Tim Christiaens (2021), “Against the Republican Foucault: How to Establish an Affirmative Biopolitics of Care”, Tijdschrift voor Filosofie, 83 (4), 683-709.
In The Republic of the Living, Miguel Vatter argues that, at the end of the 1970s, Michel Foucault did not convert to but criticized neoliberalism from a republican point of view. Neoliberal governmentality allegedly represses the capacity of human collectives to democratically govern themselves. The potential for republican self government would then constitute the basis for an affirmative variant of biopolitics. I argue that this creative reformulation of Foucault’s oeuvre does not work as an interpretation of Foucault nor as a valid critique of neoliberalism. Using the influence of Georges Canguilhem on Foucault, I propose to locate the potential for affirmative biopolitics not in the collective capacity for self-government, but in the fragility of living beings in their interaction with their milieu. Because life is constitutively dependent on infrastructural conditions to flourish, we need a biopolitics that establishes institutions which support the sustenance of life.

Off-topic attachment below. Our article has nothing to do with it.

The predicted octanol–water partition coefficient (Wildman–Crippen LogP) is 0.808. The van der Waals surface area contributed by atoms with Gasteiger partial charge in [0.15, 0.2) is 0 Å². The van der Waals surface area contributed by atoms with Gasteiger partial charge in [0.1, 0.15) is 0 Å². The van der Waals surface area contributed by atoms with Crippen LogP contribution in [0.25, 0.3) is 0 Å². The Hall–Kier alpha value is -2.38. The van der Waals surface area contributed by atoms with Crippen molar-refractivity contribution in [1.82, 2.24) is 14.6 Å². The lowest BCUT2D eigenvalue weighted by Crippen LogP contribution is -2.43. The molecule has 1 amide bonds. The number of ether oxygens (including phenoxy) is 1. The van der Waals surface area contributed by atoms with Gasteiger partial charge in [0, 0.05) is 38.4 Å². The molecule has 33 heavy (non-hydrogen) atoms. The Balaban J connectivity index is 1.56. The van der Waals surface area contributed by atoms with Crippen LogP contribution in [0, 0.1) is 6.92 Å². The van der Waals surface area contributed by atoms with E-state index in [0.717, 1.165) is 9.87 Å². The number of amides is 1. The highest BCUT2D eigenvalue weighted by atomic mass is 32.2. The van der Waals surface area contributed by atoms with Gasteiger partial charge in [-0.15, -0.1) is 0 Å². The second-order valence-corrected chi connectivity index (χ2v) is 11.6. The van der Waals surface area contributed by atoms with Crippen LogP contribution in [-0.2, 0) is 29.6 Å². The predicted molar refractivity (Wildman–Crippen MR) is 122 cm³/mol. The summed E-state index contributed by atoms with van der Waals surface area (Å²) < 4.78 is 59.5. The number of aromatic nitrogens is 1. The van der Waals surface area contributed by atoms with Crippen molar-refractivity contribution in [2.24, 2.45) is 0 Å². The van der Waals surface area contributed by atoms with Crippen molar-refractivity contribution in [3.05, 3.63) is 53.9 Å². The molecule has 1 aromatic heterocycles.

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Neoliberal Freedom as Stoic Resignation
In this talk, Jessica Whyte will trace the development of neoliberal attitudes to the subjective comportment required for a functioning competitive market.